My Day by Eleanor Roosevelt

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HYDE PARK, Sunday—I must go back to Friday evening and tell you that I attended the Roosevelt Home Club meeting at our neighbors, Mr. and Mrs. Moses Smith. There must have been close to one hundred people in their living room. Though the evening was cool, such a number of people gathered together on a summer's night is bound to create a certain amount of heat. However, everyone seemed interested and pleased to be there. The homemade cake and lemonade, I am sure, repaid the children present for their patience in listening to speeches.

Yesterday we left home about 10:45 a.m. and motored down the Bronx River Parkway, arguing more or less amicably as to the place where we should turn to find our way to Highbridge, Conn., and thence to Mr. and Mrs. George Bye's place where we were to be part of a distinguished picnic company. We arrived in good time, but were told to return another way, which we did gladly because variety is always pleasant and all this country is lovely. Both ways, however, take exactly the same time to drive.

A number of people were already at the Byes when we arrived and others soon gathered. The day was perfect, cool and sunny, and the table which Mrs. Bye had arranged in the shape of an "E" was set down by what I call a brook, though I was gently rebuked and told it was a river. In any case it makes a very pleasant sound as it runs over the stones and adds great attraction to the picnic center.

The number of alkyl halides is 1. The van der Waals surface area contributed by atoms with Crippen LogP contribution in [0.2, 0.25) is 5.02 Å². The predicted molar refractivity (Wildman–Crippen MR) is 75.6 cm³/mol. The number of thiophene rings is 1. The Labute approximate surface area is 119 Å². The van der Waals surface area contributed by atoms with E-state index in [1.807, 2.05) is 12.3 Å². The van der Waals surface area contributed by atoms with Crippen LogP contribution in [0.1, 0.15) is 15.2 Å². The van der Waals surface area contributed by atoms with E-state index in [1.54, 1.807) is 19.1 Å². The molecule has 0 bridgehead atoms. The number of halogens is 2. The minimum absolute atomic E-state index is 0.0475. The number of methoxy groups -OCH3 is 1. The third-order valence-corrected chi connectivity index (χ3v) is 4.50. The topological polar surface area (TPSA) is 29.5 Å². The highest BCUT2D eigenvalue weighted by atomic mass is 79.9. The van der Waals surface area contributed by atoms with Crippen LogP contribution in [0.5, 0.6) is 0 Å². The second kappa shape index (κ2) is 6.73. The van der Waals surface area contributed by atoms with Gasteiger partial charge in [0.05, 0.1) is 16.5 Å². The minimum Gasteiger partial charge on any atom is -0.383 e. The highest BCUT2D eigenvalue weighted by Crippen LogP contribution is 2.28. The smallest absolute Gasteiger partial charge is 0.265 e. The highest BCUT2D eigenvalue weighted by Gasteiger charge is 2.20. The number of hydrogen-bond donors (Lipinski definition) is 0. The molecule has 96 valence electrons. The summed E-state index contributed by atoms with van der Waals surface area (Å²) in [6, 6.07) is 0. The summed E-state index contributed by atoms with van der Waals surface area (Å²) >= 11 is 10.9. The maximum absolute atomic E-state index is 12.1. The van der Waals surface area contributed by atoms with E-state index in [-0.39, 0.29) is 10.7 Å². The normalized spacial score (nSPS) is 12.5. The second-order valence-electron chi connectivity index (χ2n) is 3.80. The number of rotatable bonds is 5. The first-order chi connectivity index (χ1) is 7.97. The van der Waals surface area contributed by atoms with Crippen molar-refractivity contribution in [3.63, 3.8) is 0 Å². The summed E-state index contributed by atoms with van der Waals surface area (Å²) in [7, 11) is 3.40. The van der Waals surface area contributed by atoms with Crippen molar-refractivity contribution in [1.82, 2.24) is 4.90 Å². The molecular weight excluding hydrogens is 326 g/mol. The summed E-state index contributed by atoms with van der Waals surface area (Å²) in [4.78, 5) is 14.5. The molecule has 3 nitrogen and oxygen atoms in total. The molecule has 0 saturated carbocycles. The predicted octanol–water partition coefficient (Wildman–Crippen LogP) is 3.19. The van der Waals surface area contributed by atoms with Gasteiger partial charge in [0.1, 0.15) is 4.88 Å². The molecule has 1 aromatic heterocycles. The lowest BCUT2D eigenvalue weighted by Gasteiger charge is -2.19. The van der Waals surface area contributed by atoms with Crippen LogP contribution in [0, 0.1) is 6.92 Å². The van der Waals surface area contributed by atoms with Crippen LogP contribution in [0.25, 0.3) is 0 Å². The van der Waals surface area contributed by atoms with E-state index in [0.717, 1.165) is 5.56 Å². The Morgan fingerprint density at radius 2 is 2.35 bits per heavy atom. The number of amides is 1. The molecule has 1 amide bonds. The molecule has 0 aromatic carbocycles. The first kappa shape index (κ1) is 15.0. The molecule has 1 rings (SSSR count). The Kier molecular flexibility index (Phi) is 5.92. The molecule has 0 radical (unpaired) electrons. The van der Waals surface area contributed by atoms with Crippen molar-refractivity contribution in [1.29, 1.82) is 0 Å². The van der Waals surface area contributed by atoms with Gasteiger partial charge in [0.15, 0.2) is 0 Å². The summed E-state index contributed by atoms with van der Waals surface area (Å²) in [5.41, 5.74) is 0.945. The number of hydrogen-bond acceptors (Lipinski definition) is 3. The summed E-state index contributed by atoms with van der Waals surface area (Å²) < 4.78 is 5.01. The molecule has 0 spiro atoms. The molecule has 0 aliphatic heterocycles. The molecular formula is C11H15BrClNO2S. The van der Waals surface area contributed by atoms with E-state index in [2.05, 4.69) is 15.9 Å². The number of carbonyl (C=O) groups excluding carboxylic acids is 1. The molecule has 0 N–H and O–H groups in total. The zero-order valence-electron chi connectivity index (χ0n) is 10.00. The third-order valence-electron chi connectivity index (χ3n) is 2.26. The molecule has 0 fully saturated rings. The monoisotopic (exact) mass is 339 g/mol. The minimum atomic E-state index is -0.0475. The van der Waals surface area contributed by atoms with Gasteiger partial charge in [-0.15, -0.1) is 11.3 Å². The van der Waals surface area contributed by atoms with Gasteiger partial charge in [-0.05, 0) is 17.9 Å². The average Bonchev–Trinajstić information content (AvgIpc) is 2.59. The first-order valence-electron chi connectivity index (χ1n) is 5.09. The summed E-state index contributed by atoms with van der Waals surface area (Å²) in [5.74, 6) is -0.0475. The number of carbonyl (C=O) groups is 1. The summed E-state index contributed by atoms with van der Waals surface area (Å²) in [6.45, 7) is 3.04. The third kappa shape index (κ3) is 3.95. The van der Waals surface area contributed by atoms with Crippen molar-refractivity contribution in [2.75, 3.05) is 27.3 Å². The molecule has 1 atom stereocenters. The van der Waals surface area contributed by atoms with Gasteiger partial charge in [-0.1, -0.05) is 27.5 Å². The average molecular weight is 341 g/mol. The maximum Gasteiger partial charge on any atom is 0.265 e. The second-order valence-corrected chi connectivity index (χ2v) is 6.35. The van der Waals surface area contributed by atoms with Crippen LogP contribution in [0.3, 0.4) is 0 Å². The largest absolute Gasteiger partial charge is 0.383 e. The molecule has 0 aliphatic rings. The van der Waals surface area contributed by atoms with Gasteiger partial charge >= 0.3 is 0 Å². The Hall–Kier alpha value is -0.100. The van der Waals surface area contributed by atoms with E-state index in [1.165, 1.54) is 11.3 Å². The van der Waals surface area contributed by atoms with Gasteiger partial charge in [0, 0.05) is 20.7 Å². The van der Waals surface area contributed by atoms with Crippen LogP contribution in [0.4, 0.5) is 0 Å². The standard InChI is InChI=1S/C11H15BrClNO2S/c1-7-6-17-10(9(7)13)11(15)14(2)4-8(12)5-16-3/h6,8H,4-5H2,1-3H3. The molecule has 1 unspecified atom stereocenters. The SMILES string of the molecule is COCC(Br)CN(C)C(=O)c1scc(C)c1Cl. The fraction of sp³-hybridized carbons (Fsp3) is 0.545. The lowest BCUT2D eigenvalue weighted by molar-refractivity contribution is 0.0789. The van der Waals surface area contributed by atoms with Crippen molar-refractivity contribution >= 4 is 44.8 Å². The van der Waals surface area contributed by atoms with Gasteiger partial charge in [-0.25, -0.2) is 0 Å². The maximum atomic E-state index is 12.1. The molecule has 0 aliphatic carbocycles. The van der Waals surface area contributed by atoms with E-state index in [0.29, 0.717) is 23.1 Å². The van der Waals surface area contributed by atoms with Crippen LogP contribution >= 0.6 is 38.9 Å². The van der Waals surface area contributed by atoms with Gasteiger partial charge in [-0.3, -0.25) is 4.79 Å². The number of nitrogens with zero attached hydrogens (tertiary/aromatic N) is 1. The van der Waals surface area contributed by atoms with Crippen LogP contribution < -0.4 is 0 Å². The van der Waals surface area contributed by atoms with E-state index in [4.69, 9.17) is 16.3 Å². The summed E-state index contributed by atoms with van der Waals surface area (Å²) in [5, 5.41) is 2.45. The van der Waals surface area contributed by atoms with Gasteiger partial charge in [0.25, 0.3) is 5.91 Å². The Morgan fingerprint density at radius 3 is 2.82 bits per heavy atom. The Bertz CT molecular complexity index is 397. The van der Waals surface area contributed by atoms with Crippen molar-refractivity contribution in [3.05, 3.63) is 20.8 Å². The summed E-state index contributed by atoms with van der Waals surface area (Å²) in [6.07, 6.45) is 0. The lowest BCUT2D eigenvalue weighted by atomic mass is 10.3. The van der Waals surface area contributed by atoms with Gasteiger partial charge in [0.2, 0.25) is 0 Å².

Many old friends and some new faces were there. Dr. Hendrik Van Loon showed me his newest publication, the product of some time spent in Sweden last summer. The story of the Swedish writer of song and the illustrations are Dr. Van Loon's, the music is by Miss Grace Castagnetta. She played some of the songs for us after lunch and I think the book is one which no household should lack.

We reached home a little before 6:00 o'clock and so had a swim before dinner. The sun was not warm enough to make us want to lie around for any length of time so I came in and read on my upstairs porch.

Today is cool and lovely and I have had a ride and we are all, I hope, going to swim and play deck tennis before I go up to lunch with my cousin, Miss Laura Delano, at Rhinebeck. Mrs. Warren Robbins of Washington, D. C., is staying with Miss Delano and some of Mrs. Robbin's children will be there also.

I have made a new discovery. Wednesday morning, while I lay idly looking at a cedar tree which grows near my sleeping porch, I noticed a great commotion near the top and saw a bird fly in and out several times. Finally I found a nest with several young birds waiting open-beaked for the food to be dropped in. The same commotion went on this morning, but I think they are nearly ready to fly and I will not be able to watch them for long.

E.R.
TMs, AERP, FDRL